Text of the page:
The National Catholic Reporter-sponsored Celebration conference on immigration reform, held in San Antonio Jan 12-14, highlighted the complexity of a crisis decisive for our nation and the future of our church. The existence of an estimated 11 million undocumented people living in the shadows of our economy and society for lack of coherent paths to legalization challenges us both in personal conscience and as a religious community that professes every Sunday at worship that all are welcome at God's table, that there are no aliens or strangers, only brothers and sisters.

In Mexico, a debate over migrants deaths


MEXICO CITY -- The director of a migrant shelter in northern Mexico has rebuked the federal government for questioning the results of a survey by the National Human Rights Commission, which reported more than 10,000 undocumented migrants were kidnapped over a six-month period of 2010.

"The government is completely wrong," said Father Pedro Pantoja, director of the Belen migrant shelter in Saltillo. "They're debunking the fact kidnappings happen, saying that it's insignificant, that the number is low. There's an intention of diminishing the facts."

The survey, released Jan. 6, reported at least 215 mass abductions of migrants heading north to the United States between April and September with an average of at least 50 victims being kidnapped each time by groups linked to organized crime. Commission ombudsman Raul Placencia told reporters that local police and officials from the National Immigration Institute assisted the "well-organized groups" in some of the abductions, which usually required migrants to call relatives for ransoms.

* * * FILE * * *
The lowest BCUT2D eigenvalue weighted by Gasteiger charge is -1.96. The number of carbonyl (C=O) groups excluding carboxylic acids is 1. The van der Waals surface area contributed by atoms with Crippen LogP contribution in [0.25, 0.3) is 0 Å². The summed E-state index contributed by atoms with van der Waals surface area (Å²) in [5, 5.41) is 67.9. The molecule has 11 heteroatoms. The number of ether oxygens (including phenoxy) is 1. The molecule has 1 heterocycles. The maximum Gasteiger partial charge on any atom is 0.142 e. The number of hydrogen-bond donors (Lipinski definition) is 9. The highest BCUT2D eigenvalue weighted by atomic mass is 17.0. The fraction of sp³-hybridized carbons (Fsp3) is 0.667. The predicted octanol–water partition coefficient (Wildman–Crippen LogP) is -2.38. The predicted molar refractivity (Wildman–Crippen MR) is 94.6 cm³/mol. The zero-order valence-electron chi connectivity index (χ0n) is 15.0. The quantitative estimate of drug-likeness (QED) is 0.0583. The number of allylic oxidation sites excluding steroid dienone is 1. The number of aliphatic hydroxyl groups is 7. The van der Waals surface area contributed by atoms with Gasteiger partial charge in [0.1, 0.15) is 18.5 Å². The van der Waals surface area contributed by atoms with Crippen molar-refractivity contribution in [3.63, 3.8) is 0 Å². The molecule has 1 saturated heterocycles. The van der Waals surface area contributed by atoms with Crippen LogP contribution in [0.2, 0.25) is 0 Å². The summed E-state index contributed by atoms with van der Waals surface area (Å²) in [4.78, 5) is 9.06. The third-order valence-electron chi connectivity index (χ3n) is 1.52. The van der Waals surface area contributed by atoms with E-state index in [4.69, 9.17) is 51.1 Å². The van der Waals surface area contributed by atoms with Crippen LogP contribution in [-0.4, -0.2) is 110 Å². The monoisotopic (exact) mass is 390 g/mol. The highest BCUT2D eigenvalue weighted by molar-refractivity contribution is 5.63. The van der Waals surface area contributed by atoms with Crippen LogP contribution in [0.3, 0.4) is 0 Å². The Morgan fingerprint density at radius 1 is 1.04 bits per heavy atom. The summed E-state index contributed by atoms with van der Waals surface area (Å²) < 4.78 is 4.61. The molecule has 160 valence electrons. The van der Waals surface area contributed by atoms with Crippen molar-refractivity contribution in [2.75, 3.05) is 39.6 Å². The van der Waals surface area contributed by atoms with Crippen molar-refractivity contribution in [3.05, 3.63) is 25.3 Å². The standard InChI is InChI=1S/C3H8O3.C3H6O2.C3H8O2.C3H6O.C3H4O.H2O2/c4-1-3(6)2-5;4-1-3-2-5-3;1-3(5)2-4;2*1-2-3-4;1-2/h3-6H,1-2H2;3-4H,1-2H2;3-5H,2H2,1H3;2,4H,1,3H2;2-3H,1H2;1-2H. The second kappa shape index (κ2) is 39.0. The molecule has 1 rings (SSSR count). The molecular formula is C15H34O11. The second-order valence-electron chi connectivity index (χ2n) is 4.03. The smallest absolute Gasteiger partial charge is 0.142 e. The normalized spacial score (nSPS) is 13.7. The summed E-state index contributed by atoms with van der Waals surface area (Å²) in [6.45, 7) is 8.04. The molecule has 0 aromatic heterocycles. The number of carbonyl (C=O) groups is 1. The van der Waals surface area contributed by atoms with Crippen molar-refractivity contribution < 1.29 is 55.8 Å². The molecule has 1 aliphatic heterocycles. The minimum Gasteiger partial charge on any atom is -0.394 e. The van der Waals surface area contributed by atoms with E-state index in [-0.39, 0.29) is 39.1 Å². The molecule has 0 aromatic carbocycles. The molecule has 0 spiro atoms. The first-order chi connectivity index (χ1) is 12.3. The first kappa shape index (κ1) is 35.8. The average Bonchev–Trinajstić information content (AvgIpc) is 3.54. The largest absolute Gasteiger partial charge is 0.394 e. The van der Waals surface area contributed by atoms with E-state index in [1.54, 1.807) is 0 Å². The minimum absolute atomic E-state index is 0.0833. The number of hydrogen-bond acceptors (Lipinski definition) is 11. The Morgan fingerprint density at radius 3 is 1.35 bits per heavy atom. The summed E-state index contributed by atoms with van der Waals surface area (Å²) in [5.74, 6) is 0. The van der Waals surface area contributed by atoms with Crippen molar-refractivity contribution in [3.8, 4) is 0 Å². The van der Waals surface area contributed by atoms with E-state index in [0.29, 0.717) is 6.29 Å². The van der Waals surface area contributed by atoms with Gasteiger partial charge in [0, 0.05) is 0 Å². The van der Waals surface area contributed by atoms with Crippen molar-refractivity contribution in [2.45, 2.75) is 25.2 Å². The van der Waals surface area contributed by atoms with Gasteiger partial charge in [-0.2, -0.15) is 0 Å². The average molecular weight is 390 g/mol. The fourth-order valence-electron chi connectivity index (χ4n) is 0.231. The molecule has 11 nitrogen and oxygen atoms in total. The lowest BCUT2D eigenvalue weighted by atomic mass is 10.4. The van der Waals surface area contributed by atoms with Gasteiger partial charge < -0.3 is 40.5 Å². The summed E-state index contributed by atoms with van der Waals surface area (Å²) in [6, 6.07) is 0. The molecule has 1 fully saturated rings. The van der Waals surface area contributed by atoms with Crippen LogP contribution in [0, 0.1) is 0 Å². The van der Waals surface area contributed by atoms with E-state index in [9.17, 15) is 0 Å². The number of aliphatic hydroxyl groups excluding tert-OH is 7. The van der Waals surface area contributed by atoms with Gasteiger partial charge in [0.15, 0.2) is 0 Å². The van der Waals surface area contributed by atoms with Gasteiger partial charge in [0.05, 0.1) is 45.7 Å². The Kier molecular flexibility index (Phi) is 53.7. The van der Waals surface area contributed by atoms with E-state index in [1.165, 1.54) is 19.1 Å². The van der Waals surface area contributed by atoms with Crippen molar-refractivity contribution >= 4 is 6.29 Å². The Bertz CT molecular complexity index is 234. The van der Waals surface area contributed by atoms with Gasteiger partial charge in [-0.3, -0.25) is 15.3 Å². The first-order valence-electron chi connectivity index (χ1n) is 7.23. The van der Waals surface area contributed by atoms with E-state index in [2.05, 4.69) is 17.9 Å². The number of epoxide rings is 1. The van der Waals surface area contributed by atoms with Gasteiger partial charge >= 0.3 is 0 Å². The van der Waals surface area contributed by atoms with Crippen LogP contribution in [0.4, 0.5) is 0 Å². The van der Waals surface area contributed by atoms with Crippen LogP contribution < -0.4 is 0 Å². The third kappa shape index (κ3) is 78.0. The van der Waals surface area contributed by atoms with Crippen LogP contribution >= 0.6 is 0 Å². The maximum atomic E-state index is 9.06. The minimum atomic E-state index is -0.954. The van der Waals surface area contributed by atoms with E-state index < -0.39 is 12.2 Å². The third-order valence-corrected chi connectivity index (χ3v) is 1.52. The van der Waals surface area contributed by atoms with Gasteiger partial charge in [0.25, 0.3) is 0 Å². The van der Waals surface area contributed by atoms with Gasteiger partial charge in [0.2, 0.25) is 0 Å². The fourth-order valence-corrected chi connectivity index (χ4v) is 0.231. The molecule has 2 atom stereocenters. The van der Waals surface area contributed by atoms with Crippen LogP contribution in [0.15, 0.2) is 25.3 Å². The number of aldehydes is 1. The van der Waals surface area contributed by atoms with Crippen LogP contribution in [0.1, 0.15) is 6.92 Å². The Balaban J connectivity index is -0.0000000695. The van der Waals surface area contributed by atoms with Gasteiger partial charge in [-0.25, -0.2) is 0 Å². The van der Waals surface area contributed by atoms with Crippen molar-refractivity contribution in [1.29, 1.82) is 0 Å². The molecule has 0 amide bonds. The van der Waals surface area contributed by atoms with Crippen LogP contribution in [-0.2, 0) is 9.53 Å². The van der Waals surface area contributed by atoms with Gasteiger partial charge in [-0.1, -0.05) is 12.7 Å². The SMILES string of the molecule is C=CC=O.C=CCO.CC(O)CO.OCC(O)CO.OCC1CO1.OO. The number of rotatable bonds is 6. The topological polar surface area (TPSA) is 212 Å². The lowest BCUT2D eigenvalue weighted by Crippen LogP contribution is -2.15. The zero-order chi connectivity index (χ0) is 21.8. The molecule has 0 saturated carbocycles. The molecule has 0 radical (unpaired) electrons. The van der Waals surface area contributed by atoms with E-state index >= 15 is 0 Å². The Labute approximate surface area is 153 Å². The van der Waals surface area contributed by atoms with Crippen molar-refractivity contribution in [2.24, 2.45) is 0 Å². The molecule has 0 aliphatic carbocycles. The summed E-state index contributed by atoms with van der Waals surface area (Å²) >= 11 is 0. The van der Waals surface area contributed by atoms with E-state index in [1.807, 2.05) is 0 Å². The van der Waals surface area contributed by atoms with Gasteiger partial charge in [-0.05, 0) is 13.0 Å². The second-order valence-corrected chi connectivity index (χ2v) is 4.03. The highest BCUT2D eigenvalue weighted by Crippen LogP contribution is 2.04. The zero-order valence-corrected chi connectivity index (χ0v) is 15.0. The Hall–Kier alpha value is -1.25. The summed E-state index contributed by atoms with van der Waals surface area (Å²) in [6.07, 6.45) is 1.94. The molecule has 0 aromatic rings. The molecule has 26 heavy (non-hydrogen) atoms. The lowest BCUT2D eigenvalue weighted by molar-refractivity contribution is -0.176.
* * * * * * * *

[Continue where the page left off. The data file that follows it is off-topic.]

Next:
Latin American church leaders look to 2011

YUCAY, Peru -- In the waning days of 2010, residents filled the streets of this tiny Andean town, showering a statue of Our Lady of the Nativity with flower petals and dancing in native costumes to usher in the new year.

But the dancers, many of whom were Quechua-speaking farmers, looked ahead with trepidation. Some worried that rainfall resembled last year's weather, when February floods triggered landslides, washed out roads and bridges, and destroyed crops. Some people who lost harvests last year could not afford to plant this year.

After the disaster, the Catholic Church stepped in with emergency aid and long-term development assistance. Church agencies did the same in other countries in the region: from Haiti, where an earthquake in January 2010 killed as many as 300,000 people and left nearly 2 million homeless, to Colombia, where recent floods overwhelmed five towns, killing 300 people and affecting another 2.2 million.

New Illinois law allows pastoral workers to visit immigrant detainees

CHICAGO -- Supporters of the religious rights of immigrants detained by the federal government celebrated the passage of a law requiring Illinois state and county detention facilities to allow detained immigrants to meet with pastoral workers.

The Illinois Coalition for Immigrant and Refugee Rights, of which the Archdiocese of Chicago and many other Catholic institutions are members, held a press conference Feb. 17 to spread the word about the law at a Methodist church across the street from Chicago, Cook County and Illinois state offices.

The law grants religious workers "reasonable access" to immigrants being held in state and county facilities.